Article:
Andhra Pradesh government has decided to introduce Direct Benefit Transfer (DBT) on the subsidy extended as free electricity to farmers. This program will initially start with one district by December 2020. Andhra Pradesh will be one of the first states to adopt this program.
The decision comes after the central government issued a draft proposal for the amending the Electricity Act 2003 to address issues in the power sector. The center also recommended for the state regulatory commissions to set tariffs without accounting for subsidies. The subsidies would be directly provided to the consumer by the government by way of DBT.
The Andhra government, through a notification, has stated that the government will pay the power charges to the farmers who will, in turn, pay the DISCOMs.
In all, there are more than 1.7 million agriculture electric connections that consume 12,232 MU. The annual subsidy on these connections amounts to ₹83.53 billion (~$1.14 billion). The subsidy per connection is ₹47,601 (~$650).
In June, the Andhra Pradesh cabinet approved the proposal to develop a 10 GW mega solar power project for the benefit of the farmers in the state. To meet the subsidies sustainably, the government felt that there is a need for evolving an alternative mechanism to provide quality power and a nine-hour daytime free power supply to farmers.
The government has set up the Andhra Pradesh Green Energy Corporation Ltd as the nodal agency to implement this plan.
The government plans to spend ₹17 billion (~$232 million) to set up new infrastructure for power generation and transmission. Installation of smart meters for the agricultural connections wherever it is feasible in also in the proposal.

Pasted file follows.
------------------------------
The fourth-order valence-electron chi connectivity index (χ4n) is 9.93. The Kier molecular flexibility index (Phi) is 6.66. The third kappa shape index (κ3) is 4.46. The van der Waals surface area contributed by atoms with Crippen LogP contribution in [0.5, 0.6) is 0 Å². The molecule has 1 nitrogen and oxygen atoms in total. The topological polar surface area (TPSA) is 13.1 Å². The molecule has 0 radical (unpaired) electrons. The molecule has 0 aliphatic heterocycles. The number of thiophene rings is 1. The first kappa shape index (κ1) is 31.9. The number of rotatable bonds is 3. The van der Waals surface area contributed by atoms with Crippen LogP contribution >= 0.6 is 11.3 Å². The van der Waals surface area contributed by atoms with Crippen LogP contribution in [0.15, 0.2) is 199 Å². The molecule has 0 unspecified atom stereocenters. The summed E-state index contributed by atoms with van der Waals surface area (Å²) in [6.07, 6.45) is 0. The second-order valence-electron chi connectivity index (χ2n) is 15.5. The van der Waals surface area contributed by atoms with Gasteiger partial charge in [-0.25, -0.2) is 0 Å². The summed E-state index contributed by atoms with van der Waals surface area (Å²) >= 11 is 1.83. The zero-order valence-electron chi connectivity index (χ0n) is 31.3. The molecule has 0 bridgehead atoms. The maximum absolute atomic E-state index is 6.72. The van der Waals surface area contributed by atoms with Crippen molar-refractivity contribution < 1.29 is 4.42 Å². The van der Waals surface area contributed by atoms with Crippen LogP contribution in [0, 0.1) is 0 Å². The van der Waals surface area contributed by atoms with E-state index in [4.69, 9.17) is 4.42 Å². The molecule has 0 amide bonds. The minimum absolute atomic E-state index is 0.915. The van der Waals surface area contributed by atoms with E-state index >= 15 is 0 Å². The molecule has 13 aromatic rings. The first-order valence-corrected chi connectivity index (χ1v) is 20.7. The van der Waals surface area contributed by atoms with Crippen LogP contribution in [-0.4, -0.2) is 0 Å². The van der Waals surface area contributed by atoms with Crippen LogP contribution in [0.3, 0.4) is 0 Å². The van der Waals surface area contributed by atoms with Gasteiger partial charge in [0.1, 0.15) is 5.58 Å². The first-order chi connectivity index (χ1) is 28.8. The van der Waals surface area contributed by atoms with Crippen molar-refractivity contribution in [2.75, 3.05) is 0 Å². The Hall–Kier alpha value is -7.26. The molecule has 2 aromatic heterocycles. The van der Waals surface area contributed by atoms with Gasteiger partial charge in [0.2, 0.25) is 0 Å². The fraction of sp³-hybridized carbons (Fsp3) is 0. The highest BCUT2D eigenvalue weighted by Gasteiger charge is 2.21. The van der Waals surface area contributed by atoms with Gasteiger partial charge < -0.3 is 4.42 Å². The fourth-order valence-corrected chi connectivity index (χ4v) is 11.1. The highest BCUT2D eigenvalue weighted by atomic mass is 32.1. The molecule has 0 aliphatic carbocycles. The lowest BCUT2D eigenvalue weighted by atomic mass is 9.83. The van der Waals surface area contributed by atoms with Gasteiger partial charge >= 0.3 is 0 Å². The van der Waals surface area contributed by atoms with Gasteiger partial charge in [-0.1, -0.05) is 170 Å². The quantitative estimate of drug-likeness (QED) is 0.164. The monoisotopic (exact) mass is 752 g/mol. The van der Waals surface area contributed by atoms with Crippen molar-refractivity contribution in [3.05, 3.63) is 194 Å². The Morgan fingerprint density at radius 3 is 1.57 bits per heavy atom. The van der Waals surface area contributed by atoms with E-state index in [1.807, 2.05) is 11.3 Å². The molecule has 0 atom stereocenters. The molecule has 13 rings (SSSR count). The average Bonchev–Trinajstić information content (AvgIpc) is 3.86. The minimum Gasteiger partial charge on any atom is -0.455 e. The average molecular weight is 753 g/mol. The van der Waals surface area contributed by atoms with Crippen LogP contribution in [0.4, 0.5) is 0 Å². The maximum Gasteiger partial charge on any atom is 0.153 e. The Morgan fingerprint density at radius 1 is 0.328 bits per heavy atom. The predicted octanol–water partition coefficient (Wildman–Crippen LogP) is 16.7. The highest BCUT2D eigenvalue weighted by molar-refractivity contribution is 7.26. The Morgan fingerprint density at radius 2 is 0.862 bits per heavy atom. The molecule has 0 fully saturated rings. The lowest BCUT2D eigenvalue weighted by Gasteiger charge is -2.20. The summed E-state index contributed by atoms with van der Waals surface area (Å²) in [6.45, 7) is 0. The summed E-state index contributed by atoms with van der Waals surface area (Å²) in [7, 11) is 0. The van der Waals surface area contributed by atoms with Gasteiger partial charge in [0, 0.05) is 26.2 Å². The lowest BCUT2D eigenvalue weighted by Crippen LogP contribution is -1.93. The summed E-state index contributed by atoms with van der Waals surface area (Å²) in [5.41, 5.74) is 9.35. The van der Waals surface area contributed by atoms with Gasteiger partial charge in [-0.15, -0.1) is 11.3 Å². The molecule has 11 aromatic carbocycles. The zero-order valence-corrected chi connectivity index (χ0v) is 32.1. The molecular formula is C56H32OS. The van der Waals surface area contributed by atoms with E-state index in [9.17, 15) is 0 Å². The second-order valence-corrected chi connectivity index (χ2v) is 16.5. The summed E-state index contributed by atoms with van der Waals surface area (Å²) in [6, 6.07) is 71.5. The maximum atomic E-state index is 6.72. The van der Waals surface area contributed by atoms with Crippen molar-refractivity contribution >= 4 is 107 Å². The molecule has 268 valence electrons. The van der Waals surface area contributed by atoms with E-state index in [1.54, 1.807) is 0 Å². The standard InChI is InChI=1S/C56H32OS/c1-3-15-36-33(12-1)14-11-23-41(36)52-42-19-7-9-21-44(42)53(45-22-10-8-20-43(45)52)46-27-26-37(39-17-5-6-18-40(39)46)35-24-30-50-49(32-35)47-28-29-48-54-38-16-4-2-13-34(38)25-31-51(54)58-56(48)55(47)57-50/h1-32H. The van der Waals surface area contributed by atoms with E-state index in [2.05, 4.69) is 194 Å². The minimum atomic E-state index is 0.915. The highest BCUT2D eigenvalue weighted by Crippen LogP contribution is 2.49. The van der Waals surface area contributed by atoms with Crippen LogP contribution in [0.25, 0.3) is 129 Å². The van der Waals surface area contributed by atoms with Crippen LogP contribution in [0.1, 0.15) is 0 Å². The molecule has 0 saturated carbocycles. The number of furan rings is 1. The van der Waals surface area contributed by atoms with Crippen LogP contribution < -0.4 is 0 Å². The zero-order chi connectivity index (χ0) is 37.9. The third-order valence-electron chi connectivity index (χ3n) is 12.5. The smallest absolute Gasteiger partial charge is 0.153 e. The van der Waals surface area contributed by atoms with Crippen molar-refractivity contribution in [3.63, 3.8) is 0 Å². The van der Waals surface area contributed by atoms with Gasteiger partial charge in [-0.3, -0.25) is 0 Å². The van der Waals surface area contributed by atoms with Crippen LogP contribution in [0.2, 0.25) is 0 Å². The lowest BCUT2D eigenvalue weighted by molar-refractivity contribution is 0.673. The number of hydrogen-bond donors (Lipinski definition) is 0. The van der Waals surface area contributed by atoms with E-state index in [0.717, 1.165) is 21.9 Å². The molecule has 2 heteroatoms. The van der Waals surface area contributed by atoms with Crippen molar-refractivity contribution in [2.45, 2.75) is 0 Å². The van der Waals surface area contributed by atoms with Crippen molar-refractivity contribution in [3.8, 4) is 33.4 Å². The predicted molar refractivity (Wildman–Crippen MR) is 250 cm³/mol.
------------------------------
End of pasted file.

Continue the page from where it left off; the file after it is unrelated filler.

About Direct Benefit Transfer
Under the National Electricity Policy, electricity is subsidized for the agricultural sector and domestic consumers below the poverty line. This subsidy is partly recovered through higher tariffs paid by the industrial and commercial electricity consumers (cross-subsidy charges) and direct subsidies from state governments to the DISCOMs. Now, the government proposes that the subsidy to any category of consumers has to be provided through Direct Benefit Transfer.
The government introduced DBT in 2013, crediting subsidies on liquified petroleum gas (LPG) consumers, directly to their bank accounts, to reduce pilferage or delays. The subsidy is generally credited directly to consumers’ bank accounts as soon as they book the first subsidized LPG cylinder before delivery, so they can purchase the next cylinder at a market rate until the cap of 12 cylinders per year is reached.
The DBT program, if efficiently implemented, could reduce the cross-subsidy charges, making open access projects more attractive.
Andhra Pradesh, along with Maharashtra and Tamil Nadu DISCOMs, had initially objected to the proposal stating that the DBT for electricity consumers eligible for subsidies would be premature and might not have the same intended effects as in the case of consumers receiving subsidies on LPG.
Rahul is a staff reporter at Mercom India. Before entering the world of renewables, Rahul was head of the Gujarat bureau for The Quint. He has also worked for DNA Ahmedabad and Ahmedabad Mirror. Hailing from a banking and finance background, Rahul has also worked for JP Morgan Chase and State Bank of India. More articles from Rahul Nair.